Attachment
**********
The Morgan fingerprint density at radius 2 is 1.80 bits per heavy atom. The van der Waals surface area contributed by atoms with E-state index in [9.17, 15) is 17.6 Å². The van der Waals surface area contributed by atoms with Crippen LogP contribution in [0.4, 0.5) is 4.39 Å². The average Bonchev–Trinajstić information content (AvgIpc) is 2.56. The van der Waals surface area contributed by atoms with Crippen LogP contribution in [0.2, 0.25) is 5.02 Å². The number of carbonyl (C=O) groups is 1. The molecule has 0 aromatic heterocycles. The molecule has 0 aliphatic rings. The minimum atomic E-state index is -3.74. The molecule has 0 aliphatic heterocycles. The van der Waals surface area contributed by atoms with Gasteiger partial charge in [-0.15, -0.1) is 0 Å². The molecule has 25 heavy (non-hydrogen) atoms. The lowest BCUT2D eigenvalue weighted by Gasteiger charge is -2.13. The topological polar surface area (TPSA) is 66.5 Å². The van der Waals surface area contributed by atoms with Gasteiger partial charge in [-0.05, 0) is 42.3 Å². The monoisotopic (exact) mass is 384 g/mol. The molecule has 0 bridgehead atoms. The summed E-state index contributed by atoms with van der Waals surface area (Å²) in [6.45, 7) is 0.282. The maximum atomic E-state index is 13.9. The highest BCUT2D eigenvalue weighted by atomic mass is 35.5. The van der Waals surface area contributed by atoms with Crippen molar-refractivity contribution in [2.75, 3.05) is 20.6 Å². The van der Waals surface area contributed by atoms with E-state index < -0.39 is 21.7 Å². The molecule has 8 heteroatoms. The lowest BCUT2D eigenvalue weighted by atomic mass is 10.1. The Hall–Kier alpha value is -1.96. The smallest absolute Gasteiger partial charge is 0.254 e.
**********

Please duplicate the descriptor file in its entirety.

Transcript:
The Morgan fingerprint density at radius 2 is 1.80 bits per heavy atom. The van der Waals surface area contributed by atoms with E-state index in [9.17, 15) is 17.6 Å². The van der Waals surface area contributed by atoms with Crippen LogP contribution in [0.4, 0.5) is 4.39 Å². The average Bonchev–Trinajstić information content (AvgIpc) is 2.56. The van der Waals surface area contributed by atoms with Crippen LogP contribution in [0.2, 0.25) is 5.02 Å². The number of carbonyl (C=O) groups is 1. The molecule has 0 aromatic heterocycles. The molecule has 0 aliphatic rings. The minimum atomic E-state index is -3.74. The molecule has 0 aliphatic heterocycles. The van der Waals surface area contributed by atoms with Gasteiger partial charge in [-0.15, -0.1) is 0 Å². The molecule has 25 heavy (non-hydrogen) atoms. The lowest BCUT2D eigenvalue weighted by Gasteiger charge is -2.13. The topological polar surface area (TPSA) is 66.5 Å². The van der Waals surface area contributed by atoms with Gasteiger partial charge in [-0.05, 0) is 42.3 Å². The monoisotopic (exact) mass is 384 g/mol. The molecule has 0 bridgehead atoms. The summed E-state index contributed by atoms with van der Waals surface area (Å²) in [6.45, 7) is 0.282. The maximum atomic E-state index is 13.9. The highest BCUT2D eigenvalue weighted by atomic mass is 35.5. The van der Waals surface area contributed by atoms with Crippen molar-refractivity contribution in [2.75, 3.05) is 20.6 Å². The van der Waals surface area contributed by atoms with E-state index < -0.39 is 21.7 Å². The molecule has 8 heteroatoms. The lowest BCUT2D eigenvalue weighted by atomic mass is 10.1. The Hall–Kier alpha value is -1.96. The smallest absolute Gasteiger partial charge is 0.254 e.